The Independent Voice of Southern Methodist University Since 1915

The Daily Campus

The Daily Campus

The Independent Voice of Southern Methodist University Since 1915

The Daily Campus

The Independent Voice of Southern Methodist University Since 1915

The Daily Campus


Minority interrelatedness

 Minority interrelatedness
Minority interrelatedness

Minority interrelatedness

On April 16, 1963, Dr. Marin Luther King Jr. penned the now famous Letter from Birmingham Jail.

Dr. King, who had gone to Birmingham to organize a series of sit-ins and demonstrations, was arrested and placed in solitary confinement on April 12 for defying a court injunction ordering an end to the protests.

During his confinement, Dr. King authored his letter as a response to a published statement by eight white Alabama clergymen questioning Dr. King’s interference in race relations in their city.

The clergy who co-signed the letter included two Catholic bishops, two Methodist bishops, and an Episcopal bishop, the Moderator of the Synod of the Presbyterian Church of Alabama, a rabbi and the pastor of Birmingham’s First Baptist Church.

While the tone of the clergy’s statement was polite and positive in its desire for “a constructive and realistic approach to racial problems,” it criticized the demonstrations as “unwise and untimely.”

In his response, Dr. King defended his presence in Birmingham and explained in depth — almost 7000 words — his mission to bring about equality through civil disobedience and nonviolence.

In the letter’s fourth paragraph, Dr. King, introduced the notion of “interrelatedness,” and authored what has arguably become his most oft quoted line:

“Moreover, I am cognizant of the interrelatedness of all communities and states. I cannot sit idly by in Atlanta and not be concerned about what happens in Birmingham. Injustice anywhere is a threat to justice everywhere. We are caught in an inescapable network of mutuality, tied in a single garment of destiny. Whatever affects one directly, affects all indirectly.”

To say that the letter is a masterpiece of American prose would not be an overstatement. Transcendent in its message, it has become a universal treatise on human rights, defining the interrelatedness of “the deep groans and passionate yearnings of the oppressed” everywhere.

February is Black Heritage Month. It is appropriate that the successful election in Iraq come on the eve of a month that celebrates the struggle for liberty of America’s most repressed minority.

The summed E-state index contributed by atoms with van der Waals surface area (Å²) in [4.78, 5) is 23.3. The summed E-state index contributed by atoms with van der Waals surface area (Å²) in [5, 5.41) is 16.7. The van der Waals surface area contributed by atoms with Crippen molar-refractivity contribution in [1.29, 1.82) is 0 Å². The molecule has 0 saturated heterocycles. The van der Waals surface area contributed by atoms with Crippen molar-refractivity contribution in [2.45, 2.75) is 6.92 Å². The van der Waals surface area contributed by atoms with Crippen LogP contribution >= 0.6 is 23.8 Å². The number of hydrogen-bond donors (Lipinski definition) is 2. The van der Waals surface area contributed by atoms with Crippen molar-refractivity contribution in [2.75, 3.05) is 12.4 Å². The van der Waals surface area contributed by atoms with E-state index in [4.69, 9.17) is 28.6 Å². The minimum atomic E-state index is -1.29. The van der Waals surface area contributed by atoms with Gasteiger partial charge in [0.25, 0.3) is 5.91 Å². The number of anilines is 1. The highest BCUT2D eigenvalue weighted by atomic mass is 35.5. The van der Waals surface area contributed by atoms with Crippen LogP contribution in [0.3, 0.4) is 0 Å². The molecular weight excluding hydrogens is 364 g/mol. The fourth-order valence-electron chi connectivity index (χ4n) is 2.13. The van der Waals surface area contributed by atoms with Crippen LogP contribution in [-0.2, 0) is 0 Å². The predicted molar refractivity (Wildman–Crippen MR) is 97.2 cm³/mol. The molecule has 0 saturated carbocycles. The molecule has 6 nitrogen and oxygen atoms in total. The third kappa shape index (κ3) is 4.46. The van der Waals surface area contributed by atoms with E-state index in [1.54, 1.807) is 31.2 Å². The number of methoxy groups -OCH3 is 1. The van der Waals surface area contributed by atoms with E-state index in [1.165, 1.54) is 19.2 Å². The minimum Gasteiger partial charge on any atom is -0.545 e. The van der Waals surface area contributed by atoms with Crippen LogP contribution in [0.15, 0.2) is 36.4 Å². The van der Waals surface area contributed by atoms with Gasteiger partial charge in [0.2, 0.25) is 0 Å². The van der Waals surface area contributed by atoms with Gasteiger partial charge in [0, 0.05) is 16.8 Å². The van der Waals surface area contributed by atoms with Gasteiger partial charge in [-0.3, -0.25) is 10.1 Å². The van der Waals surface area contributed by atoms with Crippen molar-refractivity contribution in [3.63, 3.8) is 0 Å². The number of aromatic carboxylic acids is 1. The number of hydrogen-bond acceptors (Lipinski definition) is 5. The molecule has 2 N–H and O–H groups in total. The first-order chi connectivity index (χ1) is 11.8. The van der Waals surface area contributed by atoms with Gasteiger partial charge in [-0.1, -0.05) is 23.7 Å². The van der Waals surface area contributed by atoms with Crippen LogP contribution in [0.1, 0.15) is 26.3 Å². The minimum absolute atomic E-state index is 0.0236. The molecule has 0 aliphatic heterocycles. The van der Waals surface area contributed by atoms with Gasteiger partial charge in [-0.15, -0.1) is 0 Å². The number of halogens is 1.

It is equally appropriate that we acknowledge that people within our own borders are still struggling for inclusion in the American Dream, among them gays and lesbians.

Many Black leaders — though not all — reject and are even offended by the mere suggestion of the interrelatedness of the African-American and gay civil rights movements. The truth — regrettable or not — is it’s the only comparison that fits.

One of the most significant African-Americans today to support the gay rights movement is Coretta Scott King, widow of the slain Civil Rights leader and founder of the King Center.

While Dr. King never spoke directly to the issue of gay rights, his refusal—at the behest of some leaders — to expel Bayard Rustin, an openly gay man, from his inner circle spoke for itself.

Other prominent African-Americans who support gay rights include the Rev. Jesse Jackson, Senator Carol Moseley-Braun, Congresswoman Maxine Waters and Dr. Cornell West, professor of Religion and African-American Studies at Princeton University.

In a documentary entitled “All Gods Children,” which confronts the distortions about LGB people that the religious right has directed to African American churches, Dr. West challenges the commonly held notion that Civil Rights and gay rights are not interrelated:

“If I have one word for fellow Christians, I would ask them to keep their eyes on the love of Jesus and to not confuse the blood at Calvary with the Kool-Aid of homophobia in America.”

He adds, “By being open enough to everybody, it means that we have to call into question our own particular prejudices that we inherit that have nothing to do with the loving gospel of Jesus.”

Recently, a jury in Louisville, Kentucky found a man guilty of the lesser charge of manslaughter for luring a gay man to a hotel room where he beat and strangled him to death before stuffing him in a suitcase and dumping him into a river.

Less than 40 years ago, it would have been next to impossible for a white man to be convicted of killing a black man. The fact that two of James Byrd Jr.’s murderers were convicted of murder with a special circumstance, i.e. a hate crime, suggests how far we have come in our journey toward the Jeffersonian ideal that “all men are created equal.”

According to a 2000 Salon magazine story, then-Governor George W. Bush contacted the family of James Byrd. Jr. and asked it to agree to drop sexual orientation from the new tougher hate crime bill named in honor of Mr. Byrd.

Their unwillingness to compromise proves a fortiori that gay rights are an irradicable and interrelated part of the larger Civil Rights movement.

The fact that the James Byrd, Jr. Hate Crimes Act was allowed to die — many say because of the lack of leadership of then-Gov. Bush — because it included sexual orientation in the list of prosecutable offenses suggest that Jefferson’s vision has yet to be fully realized.

In New Hampshire last week, a lawmaker introduced a law to overturn the state’s hate-crime legislation that imposes stiffer penalties on those convicted of a hate crime on the basis of religion, race, creed, sexual orientation, national origin, or sex, calling the law “unnecessary.”

Indeed, not everyone understands yet the idea of interrelatedness.

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